Journalism is a deadly vocation for those who question power

Indian journalists are killed, arrested, harassed, sued, defamed, for tweeting opinions, reporting news critical of government, talking about sexual harassment 

Gauri Lankesh

Journalists across India have been put behind bars for tweeting opinions, sharing someone else’s posts on social media, for making and sharing photos of crime scenes, political cartoons, memes, for simply doing their jobs as reporters, photographers, cartoonists, and editors. Journalists who have dared to be critical of the ruling party, both in the Centre, and in many states, in their reportage, have had Sedition charges slapped on them, along with a bouquet of other offences under the Indian Penal Code, including fraud, inciting communal gate, violating the SC/ST act, using ‘bad language’, even talking to, or taking a lift from someone under the police scanner, and now for violating Covid-19 rules and protocols. In places like Kashmir they have been slapped for taking and posting a photograph, for occupying government alloted accommodation, for asking that basic communication services including the internet be restored. Many still remain in jail, many more have managed to secure bail and continue to pursue their legal battles in distant courts. 

But at least they are still alive.

Gauri Lankesh, who was publicly critical of the government in charge, was shot dead outside her home in Bangalore, Karnataka on September 5, 2017. Her killers, all affiliated to different right wing extremist organisations, wanted to silence her for her secular views and her stand against hardline groups that spread communal hate. Since then, 17 people have been arrested in connection with the case, and one accused is still missing. At present, the case is before the Karnataka Control of Organised Crime (KCOCA) Court. She was killed for her sharp reporting, and for refusing to give in to any kind of political pressure. That was one of the most explosive examples of ‘death of press freedom’ or an attack on the media. 

Shujaat Bukhari, Rising Kashmir’s founding editor was shot dead on June 14, 2018, close to his office in Srinagar. He was one of the best known and most respected journalists from the region, and hailed for his knowledge, detailed news coverage, and nuanced opinions. That case too remains under investigation, and is no longer in the spotlight.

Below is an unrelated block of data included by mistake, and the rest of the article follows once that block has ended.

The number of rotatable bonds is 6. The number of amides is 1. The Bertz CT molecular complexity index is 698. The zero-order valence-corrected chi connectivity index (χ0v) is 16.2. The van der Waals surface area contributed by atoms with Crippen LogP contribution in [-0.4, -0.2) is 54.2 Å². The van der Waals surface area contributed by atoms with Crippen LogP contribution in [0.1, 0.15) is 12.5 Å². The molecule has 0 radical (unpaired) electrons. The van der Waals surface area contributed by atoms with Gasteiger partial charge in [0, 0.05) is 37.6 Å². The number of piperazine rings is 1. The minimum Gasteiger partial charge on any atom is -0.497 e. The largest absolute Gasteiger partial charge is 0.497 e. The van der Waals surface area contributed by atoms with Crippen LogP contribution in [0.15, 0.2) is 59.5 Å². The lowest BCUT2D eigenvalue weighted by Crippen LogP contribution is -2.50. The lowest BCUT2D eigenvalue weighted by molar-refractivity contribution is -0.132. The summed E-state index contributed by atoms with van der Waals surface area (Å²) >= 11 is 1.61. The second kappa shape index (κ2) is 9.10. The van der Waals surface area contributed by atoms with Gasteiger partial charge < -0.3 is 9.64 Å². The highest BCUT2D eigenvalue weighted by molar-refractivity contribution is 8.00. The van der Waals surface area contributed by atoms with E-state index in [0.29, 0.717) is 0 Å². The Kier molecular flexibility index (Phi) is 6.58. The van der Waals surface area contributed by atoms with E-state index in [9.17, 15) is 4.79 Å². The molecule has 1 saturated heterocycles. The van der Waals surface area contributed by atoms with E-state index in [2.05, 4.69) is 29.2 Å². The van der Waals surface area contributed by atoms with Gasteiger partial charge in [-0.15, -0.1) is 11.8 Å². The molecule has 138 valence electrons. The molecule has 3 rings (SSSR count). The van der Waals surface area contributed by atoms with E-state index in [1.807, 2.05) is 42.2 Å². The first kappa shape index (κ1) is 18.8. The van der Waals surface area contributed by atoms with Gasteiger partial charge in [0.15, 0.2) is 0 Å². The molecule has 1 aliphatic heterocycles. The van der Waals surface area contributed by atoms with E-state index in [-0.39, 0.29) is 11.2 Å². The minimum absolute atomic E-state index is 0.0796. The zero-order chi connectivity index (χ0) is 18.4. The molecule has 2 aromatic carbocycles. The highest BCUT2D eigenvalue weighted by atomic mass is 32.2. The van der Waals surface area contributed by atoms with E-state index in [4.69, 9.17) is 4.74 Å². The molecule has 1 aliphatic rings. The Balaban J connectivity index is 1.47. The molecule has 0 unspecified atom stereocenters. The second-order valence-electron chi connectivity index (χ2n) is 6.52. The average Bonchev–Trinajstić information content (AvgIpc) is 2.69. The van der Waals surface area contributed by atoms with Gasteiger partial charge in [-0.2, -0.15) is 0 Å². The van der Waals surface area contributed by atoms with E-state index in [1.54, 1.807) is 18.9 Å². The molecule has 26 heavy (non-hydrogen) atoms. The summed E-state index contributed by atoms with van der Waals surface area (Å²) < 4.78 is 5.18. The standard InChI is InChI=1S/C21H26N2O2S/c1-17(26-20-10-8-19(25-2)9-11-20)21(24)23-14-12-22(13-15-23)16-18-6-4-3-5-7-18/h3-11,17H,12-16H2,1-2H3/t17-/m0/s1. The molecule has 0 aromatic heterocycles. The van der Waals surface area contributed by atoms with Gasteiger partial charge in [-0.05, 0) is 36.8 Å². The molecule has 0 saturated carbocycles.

Press freedom in India is being tested every day when those working on news reports that may have exposed government lapses of varying degrees, are earning more criminal accusations, and court cases than by-lines. 

Here is a list of journalists who have been attacked, arrested, charged with Sedition, booked under UAPA, accused of fraud, and have been named in numerous FIRs, had legal summons thrown at them by the authorities in the states mentioned, and elsewhere. The list is just the tip of the iceberg of the state of press freedom in India. There are many more, especially freelancers reporting from smaller towns and villages whose harassment may have not even been recognised by their own fraternity working in big cities. The list continues to grow each day.

Hounded Media Roll of Honour

Meanwhile eminent leaders of Bharatiya Janata Party including Union ministers Amit Shah, Smriti Irani and Prakash Javadekar took minutes to express outrage at Republic TV editor Arnab Goswami’s arrest for an alleged case of abetment to suicide. Even though the case has nothing to do with Goswami’s journalism, the BJP brass has led, saying the Maharashtra government has abused its power and clamped down on freedom of expression.

The Guardian had reported that in the peak of Covid-19 pandemic the Indian government had clamped down on media coverage critical of its handling of the pandemic. Over 50 Indian journalists were arrested, assaulted, had police complaints registered against them. In March this year, the government had made all efforts to muzzle the media in wake of heart-rending images of migrant workers walking back home in the wake of the sudden Covid-19 lockdown. SabrangIndia had analyzed in detail the Supreme Court hearing a batch of writ petitions in public interest for redressal of grievances of migrant labourers in different parts of the country. The Supreme Court took note of not just the migrant crisis, but also the efforts made by the government as mentioned in a status report submitted by the center.

It is well reported how India ranks at a low 142 out of 180 countries on the global press freedom index



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